By Robin Harding

The world is experiencing a dramatic bout of inflation. Except for the places where it is not.

Sharp price rises in the United States and United Kingdom — where the headline consumer price index is up by 6 per cent and 4 per cent, respectively — have raised fears of a disastrous mistake by central banks and a return to the chronic inflation of the 1970s.

But across much of Asia, price rises are subdued. That divergence holds lessons for economic policy, now and in the future.

In China, the CPI is up by 1.5 per cent compared with a year ago, while in Japan, as usual, inflation is roughly zero. In Australia, the headline CPI may be up by 3 per cent, but underlying inflation of 2.1 per cent is towards the bottom of the central bank’s target range.

Only two big emerging markets in Asia have inflation running above 5 per cent — Sri Lanka and Pakistan — compared with many in Europe and South America. Seen from Tokyo, Beijing or Jakarta, the global surge in inflation does not look global at all.

This is true even though Asia imports a lot of energy and has suffered the same jump in prices for oil, gas, coal and other commodities as everywhere else in the world.

The reason Asia’s inflation is mild and not severe comes down to one simple factor: It handled the COVID-19 pandemic better than the rest of the world.


Across most of the region, countries managed to avoid compulsory lockdowns altogether, like South Korea; limit them in scope and duration, like China; or delay such measures until deep into 2021 when vaccines were becoming available, like New Zealand.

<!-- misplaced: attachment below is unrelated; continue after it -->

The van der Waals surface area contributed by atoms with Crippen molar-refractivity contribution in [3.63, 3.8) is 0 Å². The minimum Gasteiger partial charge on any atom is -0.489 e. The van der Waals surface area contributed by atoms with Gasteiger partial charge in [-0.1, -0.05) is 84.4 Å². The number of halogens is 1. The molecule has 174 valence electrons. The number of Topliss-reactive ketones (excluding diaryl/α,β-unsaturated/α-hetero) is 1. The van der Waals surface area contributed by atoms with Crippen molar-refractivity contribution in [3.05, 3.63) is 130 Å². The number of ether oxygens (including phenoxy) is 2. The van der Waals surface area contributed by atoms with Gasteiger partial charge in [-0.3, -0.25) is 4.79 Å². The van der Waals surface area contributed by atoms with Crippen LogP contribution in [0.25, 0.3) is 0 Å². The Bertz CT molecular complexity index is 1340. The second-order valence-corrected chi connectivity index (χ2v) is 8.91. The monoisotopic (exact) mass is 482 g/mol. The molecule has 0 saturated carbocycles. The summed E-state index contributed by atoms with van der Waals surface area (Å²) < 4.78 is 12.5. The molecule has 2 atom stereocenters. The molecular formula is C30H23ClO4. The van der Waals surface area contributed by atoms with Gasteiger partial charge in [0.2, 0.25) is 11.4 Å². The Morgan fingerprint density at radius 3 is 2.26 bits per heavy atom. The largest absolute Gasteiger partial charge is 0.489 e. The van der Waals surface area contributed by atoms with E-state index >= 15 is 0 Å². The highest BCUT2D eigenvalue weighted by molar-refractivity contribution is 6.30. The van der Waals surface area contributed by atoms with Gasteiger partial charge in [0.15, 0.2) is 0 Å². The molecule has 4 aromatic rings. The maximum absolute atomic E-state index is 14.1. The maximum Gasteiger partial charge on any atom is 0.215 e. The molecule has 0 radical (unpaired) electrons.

The consequences of this relative success are now playing out in several ways.

On the demand side of the economy, Asia experienced fewer of the dramatic swings in consumption from services to goods and back again that marked the experience of the US and Europe, as they went into lockdown and came back out again.

If you were never locked up at home, you never felt the need to buy a treadmill, a new television and enough lumber to deck the back yard.

If you could keep up regular haircuts, dental checks and drinks with friends, meanwhile, you had no need to rush out to the hairdresser, the dentist and the nearest bar when the economy reopened.

Asians have also, by and large, been more cautious than Europeans or Americans when their economies do open up.

In Japan, for example, elderly households account for almost 40 per cent of consumption, as Bank of Japan governor Haruhiko Kuroda noted in a recent speech. But even though Japan’s retirees are now largely vaccinated, their consumption of services has not yet returned to normal, let alone exhibited a post-pandemic boom. Smaller swings in demand meant less pressure for supply to respond.